Published: 29 April 2010
by JOSIE HINTON
TO his congregation he has been a “father, uncle and brother all rolled into one,” and to many homeless and vulnerable people with drink and drug addictions in Camden Town he has been something of a lifeline.
Now, Father Dominic McKenna’s parishioners have been left distraught at the news he is to leave Our Lady of Hal Church after more than a decade of loyal service.
The 59-year-old priest, who came to the Arlington Road church as a student in 1991 before steering the parish for 13 years, has been asked by the Diocese of Westminster to move to Borehamwood, Hertfordshire, where the priest has been forced to leave the ministry to care for his sick parents.
He will be replaced by Monsignor Jeremy Fairhead, the former Catholic chaplain at Oxford University, who has more recently served the Pope in Rome. Fr McKenna said he was “grieving” the loss of his current role, but looking forward to the challenges ahead in his new parish.
But members of the congregation have refused to accept the news, with some even writing an anonymous letter to the New Journal asking for help to prevent him leaving.
One parishioner described how Fr McKenna helped her deal with the problems of an abusive relationship and financial hardship. “I had no one to turn to until I started going to Our Lady and Fr Dominic helped me no end,” she said. “Can you help us keep this special man? We don’t know what we will do once he’s gone.”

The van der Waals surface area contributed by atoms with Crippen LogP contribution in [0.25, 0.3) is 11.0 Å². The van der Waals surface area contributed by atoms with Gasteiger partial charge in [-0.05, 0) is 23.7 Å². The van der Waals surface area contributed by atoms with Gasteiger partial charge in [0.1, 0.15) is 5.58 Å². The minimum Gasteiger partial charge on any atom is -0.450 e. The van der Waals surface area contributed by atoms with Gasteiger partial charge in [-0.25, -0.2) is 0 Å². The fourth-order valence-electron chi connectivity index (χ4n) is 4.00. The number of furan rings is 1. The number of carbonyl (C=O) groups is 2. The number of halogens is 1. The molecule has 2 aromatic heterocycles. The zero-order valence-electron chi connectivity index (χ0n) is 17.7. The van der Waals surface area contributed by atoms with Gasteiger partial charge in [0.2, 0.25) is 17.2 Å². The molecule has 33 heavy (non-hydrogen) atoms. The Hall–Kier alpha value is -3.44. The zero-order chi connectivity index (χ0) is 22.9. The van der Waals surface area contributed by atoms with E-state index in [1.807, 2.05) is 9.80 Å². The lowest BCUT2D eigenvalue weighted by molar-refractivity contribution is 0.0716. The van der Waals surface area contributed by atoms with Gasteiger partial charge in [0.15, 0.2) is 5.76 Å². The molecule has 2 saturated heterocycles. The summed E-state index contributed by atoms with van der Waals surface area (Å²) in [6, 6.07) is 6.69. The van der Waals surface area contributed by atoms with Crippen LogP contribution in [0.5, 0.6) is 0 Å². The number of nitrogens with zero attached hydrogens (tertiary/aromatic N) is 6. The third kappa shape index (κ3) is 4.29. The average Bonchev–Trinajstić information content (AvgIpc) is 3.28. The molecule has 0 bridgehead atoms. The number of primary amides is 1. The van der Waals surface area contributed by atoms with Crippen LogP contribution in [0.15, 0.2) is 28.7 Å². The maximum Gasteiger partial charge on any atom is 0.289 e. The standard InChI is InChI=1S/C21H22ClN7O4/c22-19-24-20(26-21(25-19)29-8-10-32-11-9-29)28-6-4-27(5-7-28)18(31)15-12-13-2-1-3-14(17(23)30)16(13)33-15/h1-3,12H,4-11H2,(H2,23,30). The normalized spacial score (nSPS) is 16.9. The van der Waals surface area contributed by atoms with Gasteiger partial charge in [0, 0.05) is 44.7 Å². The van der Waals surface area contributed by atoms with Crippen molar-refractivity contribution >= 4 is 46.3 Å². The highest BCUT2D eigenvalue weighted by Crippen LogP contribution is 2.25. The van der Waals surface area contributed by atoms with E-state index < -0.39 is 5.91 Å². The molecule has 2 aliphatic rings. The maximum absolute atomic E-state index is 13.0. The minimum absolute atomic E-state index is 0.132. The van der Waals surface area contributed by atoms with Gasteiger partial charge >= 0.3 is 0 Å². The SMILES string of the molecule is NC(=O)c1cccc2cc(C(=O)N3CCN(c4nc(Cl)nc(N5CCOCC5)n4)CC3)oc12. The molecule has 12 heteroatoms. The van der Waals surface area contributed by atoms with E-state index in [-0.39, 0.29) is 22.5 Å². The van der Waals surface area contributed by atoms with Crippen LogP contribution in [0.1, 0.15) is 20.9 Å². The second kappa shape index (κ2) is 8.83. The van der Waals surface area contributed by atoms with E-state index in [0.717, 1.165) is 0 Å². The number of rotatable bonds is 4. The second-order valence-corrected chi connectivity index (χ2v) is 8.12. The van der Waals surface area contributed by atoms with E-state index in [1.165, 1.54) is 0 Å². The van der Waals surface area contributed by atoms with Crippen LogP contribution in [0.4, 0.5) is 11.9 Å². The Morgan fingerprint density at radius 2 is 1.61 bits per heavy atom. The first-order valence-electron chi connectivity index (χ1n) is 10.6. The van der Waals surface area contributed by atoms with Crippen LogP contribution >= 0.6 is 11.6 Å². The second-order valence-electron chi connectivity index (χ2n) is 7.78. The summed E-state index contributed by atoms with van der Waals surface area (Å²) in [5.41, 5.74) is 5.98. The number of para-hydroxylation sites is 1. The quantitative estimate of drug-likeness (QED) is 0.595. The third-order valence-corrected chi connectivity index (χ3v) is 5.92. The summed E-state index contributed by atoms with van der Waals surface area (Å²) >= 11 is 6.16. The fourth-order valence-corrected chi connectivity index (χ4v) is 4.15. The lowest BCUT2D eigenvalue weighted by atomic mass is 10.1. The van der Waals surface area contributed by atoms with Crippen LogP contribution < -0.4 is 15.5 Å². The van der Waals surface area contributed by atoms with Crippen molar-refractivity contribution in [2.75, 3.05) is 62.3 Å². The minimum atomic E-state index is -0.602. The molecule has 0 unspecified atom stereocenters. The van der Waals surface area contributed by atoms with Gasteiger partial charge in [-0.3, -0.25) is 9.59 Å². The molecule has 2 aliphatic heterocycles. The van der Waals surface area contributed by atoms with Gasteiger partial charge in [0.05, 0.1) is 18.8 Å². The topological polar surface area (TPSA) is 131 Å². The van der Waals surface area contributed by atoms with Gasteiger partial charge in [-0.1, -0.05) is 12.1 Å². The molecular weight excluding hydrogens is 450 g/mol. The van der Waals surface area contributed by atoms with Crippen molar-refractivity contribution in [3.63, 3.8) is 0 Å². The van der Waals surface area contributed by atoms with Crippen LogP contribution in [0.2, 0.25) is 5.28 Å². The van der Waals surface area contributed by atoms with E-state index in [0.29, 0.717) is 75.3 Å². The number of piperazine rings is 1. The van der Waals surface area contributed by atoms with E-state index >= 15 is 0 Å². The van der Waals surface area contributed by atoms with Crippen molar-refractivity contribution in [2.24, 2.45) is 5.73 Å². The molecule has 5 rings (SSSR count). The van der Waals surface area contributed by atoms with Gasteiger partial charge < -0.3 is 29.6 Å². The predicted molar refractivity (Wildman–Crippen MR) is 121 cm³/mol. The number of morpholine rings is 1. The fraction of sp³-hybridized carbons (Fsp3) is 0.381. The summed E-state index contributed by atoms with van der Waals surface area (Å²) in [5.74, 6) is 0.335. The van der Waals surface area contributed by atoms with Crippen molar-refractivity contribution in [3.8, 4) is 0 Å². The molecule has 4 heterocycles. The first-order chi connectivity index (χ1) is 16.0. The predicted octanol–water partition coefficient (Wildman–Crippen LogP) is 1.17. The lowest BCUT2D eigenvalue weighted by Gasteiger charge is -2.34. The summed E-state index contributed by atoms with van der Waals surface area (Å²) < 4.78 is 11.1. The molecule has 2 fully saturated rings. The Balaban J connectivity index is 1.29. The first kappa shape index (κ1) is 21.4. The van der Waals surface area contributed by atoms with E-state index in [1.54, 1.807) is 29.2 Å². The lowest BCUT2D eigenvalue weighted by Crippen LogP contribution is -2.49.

Fr McKenna said telling his congregation he was leaving was one of the hardest things he has ever had to do. “It’s very difficult to leave,” he said. “I look at the mass at each congregation and we’ve walked through so many things together. I look at faces I’ve baptised, or the face of someone whose husband or brother I’ve buried.
“You get instated into people’s lives and it’s very difficult to say goodbye. But at the same time you make a promise when you are ordained to be obedient to the diocese and you have to fulfil that. It would be easier to stay, but that’s not why I went into the priesthood.”
Fr McKenna decided to swap the classroom for the pulpit at a time when the next step in his career as a teacher would have been a move to management.
“I felt I was making a difference in the teenagers’ lives but I wanted to extend that to entire families,” he said. “I was becoming more serious with my faith and I felt the message of the gospel was totally relevant to today, and I felt I could put it across.”
Highlights of his time at Our Lady have included setting up services for the homeless and trips to Legoland and the seaside, as well as St Patrick’s Day celebrations. He admits to being nervous about being the “new boy” at another parish, but is also relishing the challenge.
“People say it [Our Lady] won’t be the same,” he said. “Well, of course it won’t be the same, but that doesn’t mean it will be bad. Everyone wants to put their stamp on a place and the new priest will want to do that too.”